Also, when figuring how much weight ice can hold, you need to figure in the weight of any snow that may have accumulated on it. Because snow acts as insulation, it can also slow the rate at which ice freezes.

  • You don’t have to drill a hole to find fish. Simply use a flasher or depth finder to shoot a sonar signal through the ice and find the fish.
  • Look for areas with a “sticky” bottom, meaning the mud is a gummy consistency that allows things to burrow into it. Early in the winter, you’ll have the best luck in shallow areas with lots of weeds; however, as it gets deeper into winter, you’ll find more fish in the deeper water. You can find these areas using a lake depth chart and looking for places that are between 15 to 30 feet deep where the contour lines are relatively far apart.
  • Look at a contour map to see if you can find places with depressions that are 1 to 4 feet deep. These spots vary in width – some can even be bigger than a football field. Often overlooked by others, these areas attract fish because they tend to have warmer water.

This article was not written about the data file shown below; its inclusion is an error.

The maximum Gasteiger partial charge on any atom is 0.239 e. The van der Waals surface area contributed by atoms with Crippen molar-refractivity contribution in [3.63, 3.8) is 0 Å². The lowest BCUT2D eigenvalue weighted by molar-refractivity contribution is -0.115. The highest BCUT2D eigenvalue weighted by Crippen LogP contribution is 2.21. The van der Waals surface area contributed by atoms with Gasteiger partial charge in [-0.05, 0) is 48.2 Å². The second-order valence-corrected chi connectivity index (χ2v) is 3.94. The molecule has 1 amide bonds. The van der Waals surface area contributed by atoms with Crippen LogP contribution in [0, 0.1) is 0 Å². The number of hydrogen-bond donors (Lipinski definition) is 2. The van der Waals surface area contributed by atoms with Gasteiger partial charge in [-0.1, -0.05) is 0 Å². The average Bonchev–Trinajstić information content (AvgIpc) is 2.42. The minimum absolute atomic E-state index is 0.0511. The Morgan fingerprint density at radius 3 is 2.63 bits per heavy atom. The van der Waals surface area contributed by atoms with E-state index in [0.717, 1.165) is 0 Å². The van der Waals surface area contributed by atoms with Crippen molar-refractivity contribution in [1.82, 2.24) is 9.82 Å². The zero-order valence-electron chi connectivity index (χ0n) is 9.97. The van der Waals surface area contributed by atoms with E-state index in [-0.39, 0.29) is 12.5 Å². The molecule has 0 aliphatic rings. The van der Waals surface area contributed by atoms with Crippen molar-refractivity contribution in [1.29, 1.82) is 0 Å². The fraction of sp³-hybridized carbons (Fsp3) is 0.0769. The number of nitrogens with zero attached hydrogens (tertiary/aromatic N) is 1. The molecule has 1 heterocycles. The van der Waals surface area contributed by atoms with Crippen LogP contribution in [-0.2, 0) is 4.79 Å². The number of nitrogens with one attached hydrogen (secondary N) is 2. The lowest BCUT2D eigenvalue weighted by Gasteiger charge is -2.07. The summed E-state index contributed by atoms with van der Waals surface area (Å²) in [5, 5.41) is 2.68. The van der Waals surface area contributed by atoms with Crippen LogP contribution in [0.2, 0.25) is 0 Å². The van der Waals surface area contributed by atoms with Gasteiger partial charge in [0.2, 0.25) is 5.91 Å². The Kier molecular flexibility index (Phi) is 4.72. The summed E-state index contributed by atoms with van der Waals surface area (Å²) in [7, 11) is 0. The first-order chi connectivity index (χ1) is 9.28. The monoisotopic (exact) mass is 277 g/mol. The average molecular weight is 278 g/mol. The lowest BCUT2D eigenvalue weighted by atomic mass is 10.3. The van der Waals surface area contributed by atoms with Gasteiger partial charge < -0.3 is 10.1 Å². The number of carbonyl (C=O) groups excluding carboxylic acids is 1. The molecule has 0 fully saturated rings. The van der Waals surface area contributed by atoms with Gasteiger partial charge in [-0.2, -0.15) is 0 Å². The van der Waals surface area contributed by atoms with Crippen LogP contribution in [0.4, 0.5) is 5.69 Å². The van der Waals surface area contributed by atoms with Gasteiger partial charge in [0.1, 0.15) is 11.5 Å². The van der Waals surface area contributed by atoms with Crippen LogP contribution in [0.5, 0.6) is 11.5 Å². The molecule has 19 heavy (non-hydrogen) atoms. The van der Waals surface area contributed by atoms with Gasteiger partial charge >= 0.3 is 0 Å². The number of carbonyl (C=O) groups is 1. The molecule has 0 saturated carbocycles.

• Move your jig. The more you move your jig, the more fish you’ll be able to attract. Shake your wrist using quick, short movements – this will make the jig vibrate. Do this while you raise and lower your rod slowly and smoothly. This will cause the head of the jig to go lower than the hook end, making it look like it’s bucking. And if you push your knot down to the hook end of the eyelet, the jig will appear to buck even harder. This should trick the fish into thinking it’s live prey and may even net you a bluegill, bass, walleye, perch or crappie.
Brian Walters is an avid angler that has been fishing since he was old enough to pick up a rod. With over 40 years of experience fishing all over the country for.... read more